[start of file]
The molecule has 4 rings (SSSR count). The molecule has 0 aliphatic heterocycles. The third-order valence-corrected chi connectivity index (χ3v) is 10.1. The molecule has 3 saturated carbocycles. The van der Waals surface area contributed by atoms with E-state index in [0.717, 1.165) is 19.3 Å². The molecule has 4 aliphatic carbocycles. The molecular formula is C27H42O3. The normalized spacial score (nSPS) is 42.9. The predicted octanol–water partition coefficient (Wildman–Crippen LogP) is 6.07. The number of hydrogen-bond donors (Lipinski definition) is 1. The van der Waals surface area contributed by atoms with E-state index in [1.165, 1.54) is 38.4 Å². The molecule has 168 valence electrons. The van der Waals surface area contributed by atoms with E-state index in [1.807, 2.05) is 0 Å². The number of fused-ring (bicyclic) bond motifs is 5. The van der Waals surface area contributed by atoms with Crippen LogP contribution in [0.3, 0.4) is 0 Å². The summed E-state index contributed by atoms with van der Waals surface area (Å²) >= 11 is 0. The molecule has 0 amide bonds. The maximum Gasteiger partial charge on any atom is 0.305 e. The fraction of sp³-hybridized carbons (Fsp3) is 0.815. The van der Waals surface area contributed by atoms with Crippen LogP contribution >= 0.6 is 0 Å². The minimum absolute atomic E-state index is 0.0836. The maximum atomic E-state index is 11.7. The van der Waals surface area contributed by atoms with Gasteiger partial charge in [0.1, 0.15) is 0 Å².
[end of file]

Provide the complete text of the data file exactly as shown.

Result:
The molecule has 4 rings (SSSR count). The molecule has 0 aliphatic heterocycles. The third-order valence-corrected chi connectivity index (χ3v) is 10.1. The molecule has 3 saturated carbocycles. The van der Waals surface area contributed by atoms with E-state index in [0.717, 1.165) is 19.3 Å². The molecule has 4 aliphatic carbocycles. The molecular formula is C27H42O3. The normalized spacial score (nSPS) is 42.9. The predicted octanol–water partition coefficient (Wildman–Crippen LogP) is 6.07. The number of hydrogen-bond donors (Lipinski definition) is 1. The van der Waals surface area contributed by atoms with E-state index in [1.165, 1.54) is 38.4 Å². The molecule has 168 valence electrons. The van der Waals surface area contributed by atoms with E-state index in [1.807, 2.05) is 0 Å². The number of fused-ring (bicyclic) bond motifs is 5. The van der Waals surface area contributed by atoms with Crippen LogP contribution in [0.3, 0.4) is 0 Å². The summed E-state index contributed by atoms with van der Waals surface area (Å²) >= 11 is 0. The molecule has 0 amide bonds. The maximum Gasteiger partial charge on any atom is 0.305 e. The fraction of sp³-hybridized carbons (Fsp3) is 0.815. The van der Waals surface area contributed by atoms with Crippen LogP contribution >= 0.6 is 0 Å². The minimum absolute atomic E-state index is 0.0836. The maximum atomic E-state index is 11.7. The van der Waals surface area contributed by atoms with Gasteiger partial charge in [0.1, 0.15) is 0 Å².